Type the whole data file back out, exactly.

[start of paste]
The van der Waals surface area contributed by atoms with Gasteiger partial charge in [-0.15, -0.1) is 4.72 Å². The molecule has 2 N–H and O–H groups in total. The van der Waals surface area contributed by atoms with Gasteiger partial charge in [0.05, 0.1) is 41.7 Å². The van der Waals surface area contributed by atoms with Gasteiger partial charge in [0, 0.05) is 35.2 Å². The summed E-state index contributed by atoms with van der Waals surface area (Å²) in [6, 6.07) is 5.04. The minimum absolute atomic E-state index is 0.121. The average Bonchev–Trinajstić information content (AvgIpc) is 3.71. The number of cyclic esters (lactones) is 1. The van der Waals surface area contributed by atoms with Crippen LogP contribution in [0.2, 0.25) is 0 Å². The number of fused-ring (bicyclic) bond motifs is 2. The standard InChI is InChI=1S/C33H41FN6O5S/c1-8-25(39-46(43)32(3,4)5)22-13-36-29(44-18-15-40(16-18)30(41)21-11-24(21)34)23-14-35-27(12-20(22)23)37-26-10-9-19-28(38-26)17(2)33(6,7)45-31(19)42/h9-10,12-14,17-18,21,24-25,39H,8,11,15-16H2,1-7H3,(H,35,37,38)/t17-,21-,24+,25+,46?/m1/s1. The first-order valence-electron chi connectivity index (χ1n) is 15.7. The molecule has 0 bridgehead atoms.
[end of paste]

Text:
The van der Waals surface area contributed by atoms with Gasteiger partial charge in [-0.15, -0.1) is 4.72 Å². The molecule has 2 N–H and O–H groups in total. The van der Waals surface area contributed by atoms with Gasteiger partial charge in [0.05, 0.1) is 41.7 Å². The van der Waals surface area contributed by atoms with Gasteiger partial charge in [0, 0.05) is 35.2 Å². The summed E-state index contributed by atoms with van der Waals surface area (Å²) in [6, 6.07) is 5.04. The minimum absolute atomic E-state index is 0.121. The average Bonchev–Trinajstić information content (AvgIpc) is 3.71. The number of cyclic esters (lactones) is 1. The van der Waals surface area contributed by atoms with Crippen LogP contribution in [0.2, 0.25) is 0 Å². The number of fused-ring (bicyclic) bond motifs is 2. The standard InChI is InChI=1S/C33H41FN6O5S/c1-8-25(39-46(43)32(3,4)5)22-13-36-29(44-18-15-40(16-18)30(41)21-11-24(21)34)23-14-35-27(12-20(22)23)37-26-10-9-19-28(38-26)17(2)33(6,7)45-31(19)42/h9-10,12-14,17-18,21,24-25,39H,8,11,15-16H2,1-7H3,(H,35,37,38)/t17-,21-,24+,25+,46?/m1/s1. The first-order valence-electron chi connectivity index (χ1n) is 15.7. The molecule has 0 bridgehead atoms.